Cork camogie star Gemma O’Connor will play for one more season, she confirmed after picking up the Player of the Year award on Saturday night.

The brilliant defender has won seven All-Ireland titles and is hoping to add an eighth next September before finally hanging up her boots following an incredible career.

“My thoughts on things are, you take every game as it comes, every year as it comes and every year is different,” said the army corporal.

“I started in 2002, we’re now in 2015 and the years in between have been heartbreaking, joyous and everything in between.

“The fact is now I have so many All-Irelands and so many All Stars and they’re all bonuses.

“You ask yourself time and again ‘when are you going to give up?’. I came up with the answer that I will give it one more year and that will definitely be it.

“I look at Jenny O’Leary, who has gone and what a player and what an athlete,” said O’Connor of her long-time team mate who recently announced her retirement from inter-county camogie.

“I aspire to Jenny O’Leary. She is a fantastic player and athlete and what a humble person she is. If I could be like Jenny, I have all the boxes ticked.

“For me it’s important to realise the stopping point, and of course we all want to go out on a high. 

“That’s what I want to next year; I want to go out on a high, but if it doesn’t work out, so be it. I don’t want to be one of those players who just straggles along – I want to finish when I’m fit and capable,” she said, speaking in an interview with RTE Radio 1's Sunday Sport.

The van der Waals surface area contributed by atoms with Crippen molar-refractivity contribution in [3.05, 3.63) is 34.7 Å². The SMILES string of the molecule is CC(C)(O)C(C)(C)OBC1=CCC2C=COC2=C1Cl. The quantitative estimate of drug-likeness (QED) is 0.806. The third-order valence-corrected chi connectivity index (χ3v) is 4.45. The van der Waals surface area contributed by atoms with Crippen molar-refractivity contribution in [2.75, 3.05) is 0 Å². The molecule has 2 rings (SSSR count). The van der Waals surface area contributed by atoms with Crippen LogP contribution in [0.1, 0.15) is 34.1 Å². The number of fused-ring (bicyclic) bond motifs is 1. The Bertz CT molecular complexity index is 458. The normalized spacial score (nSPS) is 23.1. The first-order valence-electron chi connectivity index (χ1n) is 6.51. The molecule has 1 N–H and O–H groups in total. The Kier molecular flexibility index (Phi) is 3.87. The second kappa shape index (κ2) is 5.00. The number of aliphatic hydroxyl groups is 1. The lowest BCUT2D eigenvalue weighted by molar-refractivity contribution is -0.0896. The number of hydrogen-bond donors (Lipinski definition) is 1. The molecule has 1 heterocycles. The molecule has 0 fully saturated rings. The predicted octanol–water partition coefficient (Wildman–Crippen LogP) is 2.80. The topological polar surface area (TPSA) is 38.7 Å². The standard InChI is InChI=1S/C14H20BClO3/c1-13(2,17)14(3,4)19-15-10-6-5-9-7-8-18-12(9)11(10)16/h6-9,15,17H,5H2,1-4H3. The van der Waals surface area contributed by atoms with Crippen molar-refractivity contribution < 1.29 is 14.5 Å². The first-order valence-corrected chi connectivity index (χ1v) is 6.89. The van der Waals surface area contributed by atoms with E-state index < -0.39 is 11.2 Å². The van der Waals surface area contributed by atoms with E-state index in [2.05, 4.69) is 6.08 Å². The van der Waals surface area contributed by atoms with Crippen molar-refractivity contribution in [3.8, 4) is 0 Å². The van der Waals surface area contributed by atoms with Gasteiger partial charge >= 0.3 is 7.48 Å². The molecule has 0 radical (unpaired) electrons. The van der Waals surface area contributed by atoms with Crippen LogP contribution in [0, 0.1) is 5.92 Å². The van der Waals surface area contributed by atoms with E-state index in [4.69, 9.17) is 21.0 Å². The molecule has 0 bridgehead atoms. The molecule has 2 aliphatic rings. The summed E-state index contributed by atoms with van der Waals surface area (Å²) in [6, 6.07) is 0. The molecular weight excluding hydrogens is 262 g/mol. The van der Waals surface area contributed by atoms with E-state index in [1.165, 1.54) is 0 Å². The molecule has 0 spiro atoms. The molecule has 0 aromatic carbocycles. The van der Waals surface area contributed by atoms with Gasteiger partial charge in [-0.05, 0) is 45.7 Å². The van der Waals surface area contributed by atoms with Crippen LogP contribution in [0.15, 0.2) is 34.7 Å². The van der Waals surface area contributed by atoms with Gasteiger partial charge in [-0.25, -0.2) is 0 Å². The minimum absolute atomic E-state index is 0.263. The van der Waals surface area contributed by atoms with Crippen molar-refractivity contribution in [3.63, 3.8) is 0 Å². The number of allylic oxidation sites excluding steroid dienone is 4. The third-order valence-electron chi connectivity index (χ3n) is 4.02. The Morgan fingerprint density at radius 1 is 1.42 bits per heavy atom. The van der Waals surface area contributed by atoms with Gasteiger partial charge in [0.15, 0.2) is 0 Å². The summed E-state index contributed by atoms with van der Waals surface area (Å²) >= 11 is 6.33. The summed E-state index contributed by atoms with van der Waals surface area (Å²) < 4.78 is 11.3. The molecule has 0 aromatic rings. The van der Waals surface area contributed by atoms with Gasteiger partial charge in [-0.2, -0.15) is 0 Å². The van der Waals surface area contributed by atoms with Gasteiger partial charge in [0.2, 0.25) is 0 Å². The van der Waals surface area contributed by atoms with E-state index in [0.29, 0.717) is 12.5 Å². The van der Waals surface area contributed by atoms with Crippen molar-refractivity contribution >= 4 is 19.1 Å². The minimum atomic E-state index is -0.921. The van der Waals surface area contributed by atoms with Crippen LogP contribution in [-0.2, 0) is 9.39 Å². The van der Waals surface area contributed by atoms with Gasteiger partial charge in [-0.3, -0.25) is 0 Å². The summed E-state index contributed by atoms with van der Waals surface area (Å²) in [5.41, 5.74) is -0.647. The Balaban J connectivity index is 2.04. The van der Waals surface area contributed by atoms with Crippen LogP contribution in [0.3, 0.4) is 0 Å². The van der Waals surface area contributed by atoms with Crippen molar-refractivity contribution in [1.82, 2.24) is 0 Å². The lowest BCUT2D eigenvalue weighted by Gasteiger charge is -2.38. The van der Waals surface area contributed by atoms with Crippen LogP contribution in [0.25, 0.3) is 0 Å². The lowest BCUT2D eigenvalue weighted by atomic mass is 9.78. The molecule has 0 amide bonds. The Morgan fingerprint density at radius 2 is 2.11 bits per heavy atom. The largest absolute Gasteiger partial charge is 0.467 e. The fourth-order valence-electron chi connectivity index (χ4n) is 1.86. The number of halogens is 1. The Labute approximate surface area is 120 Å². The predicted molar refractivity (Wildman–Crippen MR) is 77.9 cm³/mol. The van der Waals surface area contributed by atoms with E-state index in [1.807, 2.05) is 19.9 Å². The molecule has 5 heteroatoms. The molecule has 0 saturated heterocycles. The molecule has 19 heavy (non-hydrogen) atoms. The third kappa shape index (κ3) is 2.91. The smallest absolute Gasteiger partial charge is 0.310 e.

Despite winning another All-Ireland this was one of the toughest seasons O’Connor has had to endure.

After winning the final she gave an emotional on-field interview about her mother Geraldine, who was at the time receiving cancer treatment and who has since died.

“My Mam was diagnosed just over 12 months ago and so many people are touched by this disease,” she explained.

“When that person is such a massive part of you and such a massive part of your life, you don’t know anything else only having that person alongside you.

“You don’t know anything else only having her alongside you. I would not be here today only for her. She was an amazing person and her heart is what drove me on.”

O’Connor was named Player of the Year following a ballot of inter-county players across the country and she was blown away to receive the prize.

“I think there’s something special about your peers having the final say,” she revealed. “I think everyone thinks about what everyone else thinks about you.

“Playing for so long, you try to not think about that because you go out to try to win at all costs, but when you play against someone so long you always think in the back of your head ‘what does that player think about me?’.

“To get that award is incredibly humbling and I can’t really describe it – it’s the best award to get. The best accolade to get is from your peers.”